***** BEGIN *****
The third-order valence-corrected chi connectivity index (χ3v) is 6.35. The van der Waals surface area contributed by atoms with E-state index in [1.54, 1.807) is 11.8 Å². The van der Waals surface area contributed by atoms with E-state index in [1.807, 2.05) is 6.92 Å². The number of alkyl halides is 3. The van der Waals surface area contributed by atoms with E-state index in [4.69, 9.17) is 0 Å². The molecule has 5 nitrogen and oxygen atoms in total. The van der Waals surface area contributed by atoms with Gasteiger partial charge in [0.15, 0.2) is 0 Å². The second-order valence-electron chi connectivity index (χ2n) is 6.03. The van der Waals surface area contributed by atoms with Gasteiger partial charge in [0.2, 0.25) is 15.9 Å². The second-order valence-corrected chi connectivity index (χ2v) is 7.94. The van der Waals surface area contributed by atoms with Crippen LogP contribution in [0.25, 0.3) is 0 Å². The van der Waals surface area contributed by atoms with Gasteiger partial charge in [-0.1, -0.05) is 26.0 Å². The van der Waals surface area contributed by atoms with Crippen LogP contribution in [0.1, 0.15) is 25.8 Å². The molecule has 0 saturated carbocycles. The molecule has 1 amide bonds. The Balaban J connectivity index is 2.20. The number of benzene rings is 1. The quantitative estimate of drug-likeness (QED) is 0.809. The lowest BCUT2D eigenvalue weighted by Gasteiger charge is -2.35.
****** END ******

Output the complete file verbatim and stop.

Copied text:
The third-order valence-corrected chi connectivity index (χ3v) is 6.35. The van der Waals surface area contributed by atoms with E-state index in [1.54, 1.807) is 11.8 Å². The van der Waals surface area contributed by atoms with E-state index in [1.807, 2.05) is 6.92 Å². The number of alkyl halides is 3. The van der Waals surface area contributed by atoms with E-state index in [4.69, 9.17) is 0 Å². The molecule has 5 nitrogen and oxygen atoms in total. The van der Waals surface area contributed by atoms with Gasteiger partial charge in [0.15, 0.2) is 0 Å². The second-order valence-electron chi connectivity index (χ2n) is 6.03. The van der Waals surface area contributed by atoms with Gasteiger partial charge in [0.2, 0.25) is 15.9 Å². The second-order valence-corrected chi connectivity index (χ2v) is 7.94. The van der Waals surface area contributed by atoms with Crippen LogP contribution in [0.25, 0.3) is 0 Å². The van der Waals surface area contributed by atoms with Gasteiger partial charge in [-0.1, -0.05) is 26.0 Å². The van der Waals surface area contributed by atoms with Crippen LogP contribution in [0.1, 0.15) is 25.8 Å². The molecule has 0 saturated carbocycles. The molecule has 1 amide bonds. The Balaban J connectivity index is 2.20. The number of benzene rings is 1. The quantitative estimate of drug-likeness (QED) is 0.809. The lowest BCUT2D eigenvalue weighted by Gasteiger charge is -2.35.